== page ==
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China dominates in overseas ports: report

China has built a global network of commercial ports overseas that helps Beijing wield economic power as well as expand naval activities, a new report said.

The Council on Foreign Relations (CFR) think tank released an interactive report Monday tracking China’s control of overseas ports, some of which could double up as naval bases.

In 2013, Chinese President Xi Jinping first announced a plan for the 21st Century Maritime Silk Road as part of his ambitious Belt and Road Initiative to boost global connectivity and China’s access to foreign markets as around 95 percent of China’s international trade is being conducted through sea lanes.

Ten years on, Chinese entities have now acquired equity ownership or operational stakes in 101 port projects across the world, 92 of which are active. Beijing has signed 70 bilateral and regional shipping agreements with 66 countries and regions.

“China operates or has ownership in at least one port in every continent except Antarctica,” CFR said.

The network of sea ports that China owns and operates bears an increasingly strategic importance, not least because of its potential dual use. 

Among the 92 active projects, 13 have a major Chinese ownership. Ten of them have suitable infrastructure for future military use.

Potential naval use

Some projects with dual-use potential where China owns a majority share are in Myanmar, Sri Lanka, Peru and Brazil.

However, “the growing scrutiny from the West could mean that building naval bases is not an effective way for the Communist Party of China (CPC) and the Chinese government to project power globally,” the CFR report said.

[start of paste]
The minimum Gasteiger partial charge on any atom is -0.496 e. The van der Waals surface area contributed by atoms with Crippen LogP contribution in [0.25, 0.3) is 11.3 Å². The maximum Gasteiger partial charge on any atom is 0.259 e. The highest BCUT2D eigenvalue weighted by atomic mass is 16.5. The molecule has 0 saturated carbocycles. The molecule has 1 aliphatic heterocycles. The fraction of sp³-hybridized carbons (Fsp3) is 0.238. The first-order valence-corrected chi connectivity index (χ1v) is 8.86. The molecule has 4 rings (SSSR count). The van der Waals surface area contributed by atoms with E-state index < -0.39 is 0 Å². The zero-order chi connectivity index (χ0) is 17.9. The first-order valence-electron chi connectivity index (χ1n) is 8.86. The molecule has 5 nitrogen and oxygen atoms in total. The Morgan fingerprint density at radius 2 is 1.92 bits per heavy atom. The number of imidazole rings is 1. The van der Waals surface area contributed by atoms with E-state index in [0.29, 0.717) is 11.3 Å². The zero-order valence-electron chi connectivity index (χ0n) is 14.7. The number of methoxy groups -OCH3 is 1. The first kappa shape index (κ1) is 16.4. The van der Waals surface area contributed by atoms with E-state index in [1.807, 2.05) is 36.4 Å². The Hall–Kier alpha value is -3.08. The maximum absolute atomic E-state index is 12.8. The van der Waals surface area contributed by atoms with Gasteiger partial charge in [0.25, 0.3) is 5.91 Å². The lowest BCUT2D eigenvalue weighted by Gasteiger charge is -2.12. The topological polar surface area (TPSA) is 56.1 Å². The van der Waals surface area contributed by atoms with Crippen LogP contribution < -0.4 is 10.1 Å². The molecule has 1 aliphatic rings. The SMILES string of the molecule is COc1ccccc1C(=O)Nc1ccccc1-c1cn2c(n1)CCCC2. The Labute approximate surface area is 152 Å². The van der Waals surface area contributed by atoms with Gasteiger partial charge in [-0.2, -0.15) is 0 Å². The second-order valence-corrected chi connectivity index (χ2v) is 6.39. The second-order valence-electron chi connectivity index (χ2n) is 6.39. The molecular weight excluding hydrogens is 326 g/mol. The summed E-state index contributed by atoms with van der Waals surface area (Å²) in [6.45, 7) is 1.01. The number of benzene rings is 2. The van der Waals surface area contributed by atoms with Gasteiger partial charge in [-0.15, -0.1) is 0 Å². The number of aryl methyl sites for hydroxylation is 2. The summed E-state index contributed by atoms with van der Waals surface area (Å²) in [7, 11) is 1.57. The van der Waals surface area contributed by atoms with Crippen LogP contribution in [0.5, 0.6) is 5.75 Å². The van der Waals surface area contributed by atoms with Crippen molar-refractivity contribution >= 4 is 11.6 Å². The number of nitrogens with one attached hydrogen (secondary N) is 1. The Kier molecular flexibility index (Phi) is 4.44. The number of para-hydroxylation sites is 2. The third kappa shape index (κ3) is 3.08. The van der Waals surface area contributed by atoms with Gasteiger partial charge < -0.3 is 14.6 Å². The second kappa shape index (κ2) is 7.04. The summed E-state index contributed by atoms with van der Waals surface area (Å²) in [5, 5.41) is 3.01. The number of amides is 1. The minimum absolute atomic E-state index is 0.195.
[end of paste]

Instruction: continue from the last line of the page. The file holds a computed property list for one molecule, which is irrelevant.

“The real leverage of the CPC and the Chinese government over the West is not necessarily in building newer and bigger naval bases,” the authors said, adding that “China’s leverage is in its varied degrees of investment and ownership in the world’s busiest and most-connected ports, which underpin the global flow of goods.”

Sri Lanka port.jpg
A Chinese construction worker stands on land that was reclaimed from the Indian Ocean for the Colombo Port City project in Colombo, Sri Lanka, Jan. 2, 2018. Credit: AP Photo/Eranga Jayawardena

China has already invested heavily in some of the most connected countries in the world such as South Korea and Singapore. 

“China’s heavy investment in the world’s most-connected ports highlights its strong influence over the supply chains of global trade,” CFR added.

Besides the network of ports, China also owns the largest fleet in the world. The People’s Liberation Army (PLA) Navy currently has 370 ships and submarines, according to a recent report by the Pentagon. To compare, the U.S. Navy has 291 ships. 

The U.S. Defense Department also estimated that China’s fleet will grow to 395 ships by 2025 and 435 ships by 2030. 

Edited by Elaine Chan and Taejun Kang.